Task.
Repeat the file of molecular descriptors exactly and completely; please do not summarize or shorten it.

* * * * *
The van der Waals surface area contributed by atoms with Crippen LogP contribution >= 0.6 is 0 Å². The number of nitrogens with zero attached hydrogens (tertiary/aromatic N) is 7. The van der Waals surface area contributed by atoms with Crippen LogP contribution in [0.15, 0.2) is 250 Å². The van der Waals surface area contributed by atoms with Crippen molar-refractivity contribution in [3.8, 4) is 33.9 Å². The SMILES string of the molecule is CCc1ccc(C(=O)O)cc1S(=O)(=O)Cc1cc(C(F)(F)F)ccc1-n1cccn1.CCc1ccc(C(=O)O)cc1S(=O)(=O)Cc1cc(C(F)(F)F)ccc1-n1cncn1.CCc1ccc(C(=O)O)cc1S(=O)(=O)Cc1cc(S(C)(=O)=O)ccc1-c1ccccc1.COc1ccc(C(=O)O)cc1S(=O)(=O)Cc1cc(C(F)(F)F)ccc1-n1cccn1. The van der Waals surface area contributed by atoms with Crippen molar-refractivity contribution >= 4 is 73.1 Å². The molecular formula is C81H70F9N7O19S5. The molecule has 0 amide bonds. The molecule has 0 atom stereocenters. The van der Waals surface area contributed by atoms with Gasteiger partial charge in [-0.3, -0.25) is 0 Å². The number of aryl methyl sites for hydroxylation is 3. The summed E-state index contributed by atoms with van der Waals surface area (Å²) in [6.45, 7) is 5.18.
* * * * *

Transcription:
The van der Waals surface area contributed by atoms with Crippen LogP contribution >= 0.6 is 0 Å². The number of nitrogens with zero attached hydrogens (tertiary/aromatic N) is 7. The van der Waals surface area contributed by atoms with Crippen LogP contribution in [0.15, 0.2) is 250 Å². The van der Waals surface area contributed by atoms with Crippen molar-refractivity contribution in [3.8, 4) is 33.9 Å². The SMILES string of the molecule is CCc1ccc(C(=O)O)cc1S(=O)(=O)Cc1cc(C(F)(F)F)ccc1-n1cccn1.CCc1ccc(C(=O)O)cc1S(=O)(=O)Cc1cc(C(F)(F)F)ccc1-n1cncn1.CCc1ccc(C(=O)O)cc1S(=O)(=O)Cc1cc(S(C)(=O)=O)ccc1-c1ccccc1.COc1ccc(C(=O)O)cc1S(=O)(=O)Cc1cc(C(F)(F)F)ccc1-n1cccn1. The van der Waals surface area contributed by atoms with Crippen molar-refractivity contribution >= 4 is 73.1 Å². The molecular formula is C81H70F9N7O19S5. The molecule has 0 amide bonds. The molecule has 0 atom stereocenters. The van der Waals surface area contributed by atoms with Gasteiger partial charge in [-0.3, -0.25) is 0 Å². The number of aryl methyl sites for hydroxylation is 3. The summed E-state index contributed by atoms with van der Waals surface area (Å²) in [6.45, 7) is 5.18.